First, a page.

tim strange, strange motion rod and custom

5 Minutes with Tim Strange

Tim Strange learned a lot growing up on a farm in Illinois. In addition to helping him develop a love of cars, life on the farm taught Strange that hard work pays off. “My dad always told me that a 12-hour workday is still only a half day’s work,” Strange said.

That philosophy – which Strange still lives by with his 14-hour workdays – has certainly proven to be true. Strange, who in 2014 became one of the youngest people to ever be inducted into the National Rod & Custom Hall of Fame, runs the Tennessee-based Strange Motion Rod & Custom with his wife, Carrie. He’s also well-known from his time spent as host on the Spike TV reality show “Search and Restore,” not to mention serving as announcer for Goodguys AutoCross and other industry events.

We nabbed five minutes with Strange to talk about his time on TV, his weirdest fan encounters and…show pigs.

tim strange, strange motion rod and custom

Goodguys Gazette: Where did your love of cars come from?

Tim Strange: My dad was into building custom Harleys, and he had a ’57 Chevy, so I grew up around Tri-five Chevys. My uncle was into customs and street rods, too, so I got it from them. Pretty much everyone I knew growing up had race cars, street rods, or hot rods. It was weird when I met someone who didn’t have one!

tim strange, strange motion rod and custom

GG: Tell us about your first car.

Strange: It was a ’55 Chevy 150 sedan I bought from my great-great-grandpa when I was eight years old. I sold my 4-H show pig to pay for it. It was in a barn and it was pretty rusty, but it ran and drove. I used to drive it around the barnyard.

GG: You spent three seasons as the host of ‘Search and Restore.’ Had you ever pictured yourself being on TV?

Strange: No way. I was raised on a farm and my shop in Illinois was like 18 miles from a town big enough to have a stoplight! I never thought I’d end up on TV, but I was in the right place at the right time. I met Kevin Tetz at the SEMA Show, standing next to a ’52 Buick we did, and he offered me the chance to appear on his show, and that led to me being offered my own show, and we moved to Tennessee.

GG: Some builders feel that car-building reality shows give customers a false perception of what it takes to build one of these cars. Do you agree?

Strange: Yes, but I was lucky that my producer let me mention in every episode the man-hours it took to build them, and that I had fresh volunteers coming in to help. We built those cars in a month, and we only worked when the cameras were running, and we did build them in four weeks and drive them out of the building, but there were times when we were filming that I had 12 people sleeping at our house to get the cars done.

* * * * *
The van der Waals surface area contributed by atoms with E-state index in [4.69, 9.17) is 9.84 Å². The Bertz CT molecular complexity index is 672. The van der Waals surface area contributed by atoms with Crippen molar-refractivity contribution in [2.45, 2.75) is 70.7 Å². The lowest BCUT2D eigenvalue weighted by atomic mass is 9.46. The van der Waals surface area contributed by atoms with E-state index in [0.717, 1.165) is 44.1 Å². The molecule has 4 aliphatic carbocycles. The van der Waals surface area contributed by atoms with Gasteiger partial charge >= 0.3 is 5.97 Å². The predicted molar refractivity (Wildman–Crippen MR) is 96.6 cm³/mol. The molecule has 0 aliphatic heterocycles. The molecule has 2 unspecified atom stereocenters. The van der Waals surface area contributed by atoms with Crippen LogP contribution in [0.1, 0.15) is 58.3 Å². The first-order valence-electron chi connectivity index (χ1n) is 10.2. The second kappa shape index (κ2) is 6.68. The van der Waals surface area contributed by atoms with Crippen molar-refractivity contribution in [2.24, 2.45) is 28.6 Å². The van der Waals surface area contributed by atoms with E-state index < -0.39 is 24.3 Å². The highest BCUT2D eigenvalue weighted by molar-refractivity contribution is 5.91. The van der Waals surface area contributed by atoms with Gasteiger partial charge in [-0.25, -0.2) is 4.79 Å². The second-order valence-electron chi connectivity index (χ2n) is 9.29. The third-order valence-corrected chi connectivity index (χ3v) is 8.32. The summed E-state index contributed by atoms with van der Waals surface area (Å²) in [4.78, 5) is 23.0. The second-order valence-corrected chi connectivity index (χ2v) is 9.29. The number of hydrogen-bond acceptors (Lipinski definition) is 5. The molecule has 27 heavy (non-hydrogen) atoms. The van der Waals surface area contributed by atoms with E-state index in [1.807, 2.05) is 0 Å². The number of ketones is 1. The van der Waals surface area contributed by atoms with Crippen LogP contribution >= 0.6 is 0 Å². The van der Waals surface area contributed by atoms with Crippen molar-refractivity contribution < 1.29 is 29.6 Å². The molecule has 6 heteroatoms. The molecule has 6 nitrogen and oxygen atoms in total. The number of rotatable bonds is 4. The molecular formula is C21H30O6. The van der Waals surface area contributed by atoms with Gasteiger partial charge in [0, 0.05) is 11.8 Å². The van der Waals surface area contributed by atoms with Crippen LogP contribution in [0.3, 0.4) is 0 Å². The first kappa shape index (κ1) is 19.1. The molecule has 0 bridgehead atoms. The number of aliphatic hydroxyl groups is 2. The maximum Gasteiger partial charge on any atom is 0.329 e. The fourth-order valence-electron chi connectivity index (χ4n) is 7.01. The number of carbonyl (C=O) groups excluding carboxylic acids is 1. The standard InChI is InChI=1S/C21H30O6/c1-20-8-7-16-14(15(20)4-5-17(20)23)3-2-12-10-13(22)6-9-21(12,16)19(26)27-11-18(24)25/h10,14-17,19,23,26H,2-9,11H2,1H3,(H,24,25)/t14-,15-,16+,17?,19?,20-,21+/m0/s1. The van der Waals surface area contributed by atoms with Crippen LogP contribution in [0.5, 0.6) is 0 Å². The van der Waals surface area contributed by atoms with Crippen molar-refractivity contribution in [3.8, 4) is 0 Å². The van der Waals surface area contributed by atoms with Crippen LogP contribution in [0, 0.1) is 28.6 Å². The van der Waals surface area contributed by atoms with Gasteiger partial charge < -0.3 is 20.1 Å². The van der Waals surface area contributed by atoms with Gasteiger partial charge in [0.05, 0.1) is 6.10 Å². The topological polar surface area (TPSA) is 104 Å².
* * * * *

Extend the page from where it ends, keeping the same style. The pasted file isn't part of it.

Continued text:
It’s not as glamorous as it seems. We were working 18 hours a day while we were in the studio. Everyone was on the same page, though. I purposely picked the people who were working with us because I knew they would work hard and not bring drama.

GG: Would you ever do another reality show?

Strange: There’s a reason I’ve turned down like 12 show offers, because there’s always a drama lean to it and I don’t want to do that. Also, most TV people you deal with don’t know the difference between a Mustang and a Camaro. The deadlines are put on the show because of TV deadlines.

GG: Can you tell us about your weirdest fan experience?

Strange: Fans come up to you at the strangest times. Like, you get people who want to shake your hand while you’re standing at the urinal. They follow you into the bathroom at the airport or something. I think now that ‘Search and Restore’ is on Amazon Prime, people are watching it more now than when it was airing on Spike.

GG: Which of your career accomplishments are you most proud of?

Strange: Getting induced into the [National Rod & Custom] Hall of Fame while both of my parents were still alive. I lost my mom this year, but she was around when I was inducted. That meant a lot to me. I’m also proud when my cars get into magazines. Getting [my car] into a magazine means more to me and my customers than winning an award does. I’ve always been a big magazine guy. I know the market’s changing, but I still subscribe to the magazines and collect them. Getting into a magazine still means a lot.

GG: What’s next for you? What do you have in the works?

Strange: We’re working on an online build series project with Ian Johnson called ‘Street Rods Ain’t Dead.’ Our sponsors sign up tim strange, strange motion rod and customand get 14 weekly five-minute build series videos and they own the video content. The videos will play on social media and put the sponsors in front of 3 million eyes. After the episodes air, the build series videos can be watched on Amazon Prime. We are hoping to have it airing by early 2021.

I’ve also come out with a new tool called Gap It. It’s a four-sided tool that measures the consistency of gaps. It can be used on door gaps, panels and other places. It’s available on our www.strangemotion.com website.

Other than that, I just want to keep building cool cars for cool people. We’re lucky to have a lot of people who want us to build cars for them.

Ashley has been writing about cars and people since the 2006 when she was an associate editor at Hot Rod & Restoration. She has remained active writing about cars for the Goodguys Gazette where she has chronicled builders, new products, and performed exclusive interviews. Her passion remains Hollywood gossip. She is founder and president of The Ashley's Reality Roundup dot com